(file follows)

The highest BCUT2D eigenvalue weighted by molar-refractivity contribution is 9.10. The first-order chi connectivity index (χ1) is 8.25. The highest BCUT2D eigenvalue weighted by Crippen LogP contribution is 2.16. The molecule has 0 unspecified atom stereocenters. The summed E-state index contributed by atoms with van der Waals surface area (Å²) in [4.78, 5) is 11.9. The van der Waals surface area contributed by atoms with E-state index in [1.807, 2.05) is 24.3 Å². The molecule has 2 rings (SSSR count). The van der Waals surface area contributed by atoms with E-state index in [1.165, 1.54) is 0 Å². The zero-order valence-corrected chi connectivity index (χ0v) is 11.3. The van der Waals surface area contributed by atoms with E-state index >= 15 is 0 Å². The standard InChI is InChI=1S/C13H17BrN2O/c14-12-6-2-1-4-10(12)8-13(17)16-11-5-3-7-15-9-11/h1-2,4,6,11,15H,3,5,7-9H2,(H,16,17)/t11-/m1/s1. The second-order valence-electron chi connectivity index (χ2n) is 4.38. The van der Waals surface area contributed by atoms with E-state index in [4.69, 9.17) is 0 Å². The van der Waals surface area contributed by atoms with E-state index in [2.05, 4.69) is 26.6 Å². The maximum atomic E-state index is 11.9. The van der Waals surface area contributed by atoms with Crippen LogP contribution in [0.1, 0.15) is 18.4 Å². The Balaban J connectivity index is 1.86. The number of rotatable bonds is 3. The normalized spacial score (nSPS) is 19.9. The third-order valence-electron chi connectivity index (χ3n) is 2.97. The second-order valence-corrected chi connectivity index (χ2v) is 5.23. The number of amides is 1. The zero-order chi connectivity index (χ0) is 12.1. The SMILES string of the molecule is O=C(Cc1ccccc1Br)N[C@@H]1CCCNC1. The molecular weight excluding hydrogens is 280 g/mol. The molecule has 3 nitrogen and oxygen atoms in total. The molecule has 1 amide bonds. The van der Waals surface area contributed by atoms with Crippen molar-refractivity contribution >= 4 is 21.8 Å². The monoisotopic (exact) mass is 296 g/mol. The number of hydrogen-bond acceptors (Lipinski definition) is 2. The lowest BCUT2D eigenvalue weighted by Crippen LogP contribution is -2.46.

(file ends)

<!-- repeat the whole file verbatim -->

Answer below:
The highest BCUT2D eigenvalue weighted by molar-refractivity contribution is 9.10. The first-order chi connectivity index (χ1) is 8.25. The highest BCUT2D eigenvalue weighted by Crippen LogP contribution is 2.16. The molecule has 0 unspecified atom stereocenters. The summed E-state index contributed by atoms with van der Waals surface area (Å²) in [4.78, 5) is 11.9. The van der Waals surface area contributed by atoms with E-state index in [1.807, 2.05) is 24.3 Å². The molecule has 2 rings (SSSR count). The van der Waals surface area contributed by atoms with E-state index in [1.165, 1.54) is 0 Å². The zero-order valence-corrected chi connectivity index (χ0v) is 11.3. The van der Waals surface area contributed by atoms with E-state index >= 15 is 0 Å². The standard InChI is InChI=1S/C13H17BrN2O/c14-12-6-2-1-4-10(12)8-13(17)16-11-5-3-7-15-9-11/h1-2,4,6,11,15H,3,5,7-9H2,(H,16,17)/t11-/m1/s1. The second-order valence-electron chi connectivity index (χ2n) is 4.38. The van der Waals surface area contributed by atoms with E-state index in [4.69, 9.17) is 0 Å². The van der Waals surface area contributed by atoms with E-state index in [2.05, 4.69) is 26.6 Å². The maximum atomic E-state index is 11.9. The van der Waals surface area contributed by atoms with Crippen LogP contribution in [0.1, 0.15) is 18.4 Å². The Balaban J connectivity index is 1.86. The number of rotatable bonds is 3. The normalized spacial score (nSPS) is 19.9. The third-order valence-electron chi connectivity index (χ3n) is 2.97. The second-order valence-corrected chi connectivity index (χ2v) is 5.23. The number of amides is 1. The zero-order chi connectivity index (χ0) is 12.1. The SMILES string of the molecule is O=C(Cc1ccccc1Br)N[C@@H]1CCCNC1. The molecular weight excluding hydrogens is 280 g/mol. The molecule has 3 nitrogen and oxygen atoms in total. The molecule has 1 amide bonds. The van der Waals surface area contributed by atoms with Crippen molar-refractivity contribution >= 4 is 21.8 Å². The monoisotopic (exact) mass is 296 g/mol. The number of hydrogen-bond acceptors (Lipinski definition) is 2. The lowest BCUT2D eigenvalue weighted by Crippen LogP contribution is -2.46.